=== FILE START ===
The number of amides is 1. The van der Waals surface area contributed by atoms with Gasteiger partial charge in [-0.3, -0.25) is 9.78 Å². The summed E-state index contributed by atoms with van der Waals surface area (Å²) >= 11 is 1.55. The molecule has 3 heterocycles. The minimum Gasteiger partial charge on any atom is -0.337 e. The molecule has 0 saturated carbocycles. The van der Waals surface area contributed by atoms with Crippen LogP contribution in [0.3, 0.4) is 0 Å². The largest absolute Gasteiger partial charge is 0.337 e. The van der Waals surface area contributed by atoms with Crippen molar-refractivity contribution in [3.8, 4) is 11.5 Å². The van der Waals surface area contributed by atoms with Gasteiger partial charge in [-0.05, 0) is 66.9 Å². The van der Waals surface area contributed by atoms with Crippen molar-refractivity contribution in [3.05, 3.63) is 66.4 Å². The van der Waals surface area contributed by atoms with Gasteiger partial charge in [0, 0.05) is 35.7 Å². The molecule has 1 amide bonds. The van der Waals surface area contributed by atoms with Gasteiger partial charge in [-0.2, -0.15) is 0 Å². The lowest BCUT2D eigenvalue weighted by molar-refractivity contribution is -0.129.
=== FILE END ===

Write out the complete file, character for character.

The number of amides is 1. The van der Waals surface area contributed by atoms with Gasteiger partial charge in [-0.3, -0.25) is 9.78 Å². The summed E-state index contributed by atoms with van der Waals surface area (Å²) >= 11 is 1.55. The molecule has 3 heterocycles. The minimum Gasteiger partial charge on any atom is -0.337 e. The molecule has 0 saturated carbocycles. The van der Waals surface area contributed by atoms with Crippen LogP contribution in [0.3, 0.4) is 0 Å². The largest absolute Gasteiger partial charge is 0.337 e. The van der Waals surface area contributed by atoms with Crippen molar-refractivity contribution in [3.8, 4) is 11.5 Å². The van der Waals surface area contributed by atoms with Gasteiger partial charge in [-0.05, 0) is 66.9 Å². The van der Waals surface area contributed by atoms with Crippen molar-refractivity contribution in [3.05, 3.63) is 66.4 Å². The van der Waals surface area contributed by atoms with Gasteiger partial charge in [0, 0.05) is 35.7 Å². The molecule has 1 amide bonds. The van der Waals surface area contributed by atoms with Gasteiger partial charge in [-0.2, -0.15) is 0 Å². The lowest BCUT2D eigenvalue weighted by molar-refractivity contribution is -0.129.